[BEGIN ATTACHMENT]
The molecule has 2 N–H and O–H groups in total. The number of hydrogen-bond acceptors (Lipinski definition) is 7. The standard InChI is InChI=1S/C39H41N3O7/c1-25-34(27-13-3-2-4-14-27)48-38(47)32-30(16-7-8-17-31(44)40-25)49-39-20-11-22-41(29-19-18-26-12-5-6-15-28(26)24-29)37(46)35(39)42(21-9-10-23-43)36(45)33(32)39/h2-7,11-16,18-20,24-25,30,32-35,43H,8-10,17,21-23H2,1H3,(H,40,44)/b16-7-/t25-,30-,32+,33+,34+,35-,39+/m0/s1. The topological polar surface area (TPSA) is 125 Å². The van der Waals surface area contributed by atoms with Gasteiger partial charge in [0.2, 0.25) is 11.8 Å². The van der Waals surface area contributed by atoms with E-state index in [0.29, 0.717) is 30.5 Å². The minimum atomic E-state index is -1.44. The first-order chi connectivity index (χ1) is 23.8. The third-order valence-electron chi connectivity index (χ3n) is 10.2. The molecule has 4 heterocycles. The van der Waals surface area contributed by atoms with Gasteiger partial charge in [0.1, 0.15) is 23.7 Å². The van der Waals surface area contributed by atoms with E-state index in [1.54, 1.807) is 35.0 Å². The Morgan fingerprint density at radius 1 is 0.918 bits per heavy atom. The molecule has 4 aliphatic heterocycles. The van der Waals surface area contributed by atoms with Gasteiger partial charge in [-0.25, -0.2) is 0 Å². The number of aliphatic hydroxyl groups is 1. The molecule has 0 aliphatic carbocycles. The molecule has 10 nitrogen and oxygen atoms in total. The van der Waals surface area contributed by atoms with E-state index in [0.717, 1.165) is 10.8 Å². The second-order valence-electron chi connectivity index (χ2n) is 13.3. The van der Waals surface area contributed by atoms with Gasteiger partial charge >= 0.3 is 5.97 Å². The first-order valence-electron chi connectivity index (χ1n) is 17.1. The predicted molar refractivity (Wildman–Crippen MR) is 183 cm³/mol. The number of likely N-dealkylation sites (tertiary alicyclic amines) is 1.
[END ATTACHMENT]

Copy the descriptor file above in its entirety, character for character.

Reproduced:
The molecule has 2 N–H and O–H groups in total. The number of hydrogen-bond acceptors (Lipinski definition) is 7. The standard InChI is InChI=1S/C39H41N3O7/c1-25-34(27-13-3-2-4-14-27)48-38(47)32-30(16-7-8-17-31(44)40-25)49-39-20-11-22-41(29-19-18-26-12-5-6-15-28(26)24-29)37(46)35(39)42(21-9-10-23-43)36(45)33(32)39/h2-7,11-16,18-20,24-25,30,32-35,43H,8-10,17,21-23H2,1H3,(H,40,44)/b16-7-/t25-,30-,32+,33+,34+,35-,39+/m0/s1. The topological polar surface area (TPSA) is 125 Å². The van der Waals surface area contributed by atoms with Gasteiger partial charge in [0.2, 0.25) is 11.8 Å². The van der Waals surface area contributed by atoms with E-state index in [0.29, 0.717) is 30.5 Å². The minimum atomic E-state index is -1.44. The first-order chi connectivity index (χ1) is 23.8. The third-order valence-electron chi connectivity index (χ3n) is 10.2. The molecule has 4 heterocycles. The van der Waals surface area contributed by atoms with Gasteiger partial charge in [0.1, 0.15) is 23.7 Å². The van der Waals surface area contributed by atoms with E-state index in [1.54, 1.807) is 35.0 Å². The Morgan fingerprint density at radius 1 is 0.918 bits per heavy atom. The molecule has 4 aliphatic heterocycles. The van der Waals surface area contributed by atoms with Gasteiger partial charge in [-0.25, -0.2) is 0 Å². The number of aliphatic hydroxyl groups is 1. The molecule has 0 aliphatic carbocycles. The molecule has 10 nitrogen and oxygen atoms in total. The van der Waals surface area contributed by atoms with E-state index in [0.717, 1.165) is 10.8 Å². The second-order valence-electron chi connectivity index (χ2n) is 13.3. The van der Waals surface area contributed by atoms with Gasteiger partial charge >= 0.3 is 5.97 Å². The first-order valence-electron chi connectivity index (χ1n) is 17.1. The predicted molar refractivity (Wildman–Crippen MR) is 183 cm³/mol. The number of likely N-dealkylation sites (tertiary alicyclic amines) is 1.